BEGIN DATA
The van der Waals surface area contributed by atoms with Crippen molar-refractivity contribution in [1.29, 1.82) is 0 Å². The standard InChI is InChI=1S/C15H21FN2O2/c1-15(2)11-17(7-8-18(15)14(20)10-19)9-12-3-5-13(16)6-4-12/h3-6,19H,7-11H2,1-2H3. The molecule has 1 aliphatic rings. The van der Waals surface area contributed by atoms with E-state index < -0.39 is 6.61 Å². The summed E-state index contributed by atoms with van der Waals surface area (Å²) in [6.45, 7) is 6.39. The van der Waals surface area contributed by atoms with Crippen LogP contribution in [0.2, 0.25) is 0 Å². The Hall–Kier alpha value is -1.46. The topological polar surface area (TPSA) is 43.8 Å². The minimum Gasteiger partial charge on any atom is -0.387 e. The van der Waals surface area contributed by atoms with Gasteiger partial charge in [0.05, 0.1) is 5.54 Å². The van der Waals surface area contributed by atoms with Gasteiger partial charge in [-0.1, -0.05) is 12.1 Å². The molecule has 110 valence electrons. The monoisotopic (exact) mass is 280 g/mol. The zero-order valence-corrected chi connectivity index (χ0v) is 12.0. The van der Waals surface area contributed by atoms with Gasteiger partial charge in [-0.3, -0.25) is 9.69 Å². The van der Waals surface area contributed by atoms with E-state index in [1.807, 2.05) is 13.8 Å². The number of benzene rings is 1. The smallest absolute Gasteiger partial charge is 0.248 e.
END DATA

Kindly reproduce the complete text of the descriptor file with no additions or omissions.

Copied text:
The van der Waals surface area contributed by atoms with Crippen molar-refractivity contribution in [1.29, 1.82) is 0 Å². The standard InChI is InChI=1S/C15H21FN2O2/c1-15(2)11-17(7-8-18(15)14(20)10-19)9-12-3-5-13(16)6-4-12/h3-6,19H,7-11H2,1-2H3. The molecule has 1 aliphatic rings. The van der Waals surface area contributed by atoms with E-state index < -0.39 is 6.61 Å². The summed E-state index contributed by atoms with van der Waals surface area (Å²) in [6.45, 7) is 6.39. The van der Waals surface area contributed by atoms with Crippen LogP contribution in [0.2, 0.25) is 0 Å². The Hall–Kier alpha value is -1.46. The topological polar surface area (TPSA) is 43.8 Å². The minimum Gasteiger partial charge on any atom is -0.387 e. The van der Waals surface area contributed by atoms with Gasteiger partial charge in [0.05, 0.1) is 5.54 Å². The van der Waals surface area contributed by atoms with Gasteiger partial charge in [-0.1, -0.05) is 12.1 Å². The molecule has 110 valence electrons. The monoisotopic (exact) mass is 280 g/mol. The zero-order valence-corrected chi connectivity index (χ0v) is 12.0. The van der Waals surface area contributed by atoms with Gasteiger partial charge in [-0.3, -0.25) is 9.69 Å². The van der Waals surface area contributed by atoms with E-state index in [1.807, 2.05) is 13.8 Å². The number of benzene rings is 1. The smallest absolute Gasteiger partial charge is 0.248 e.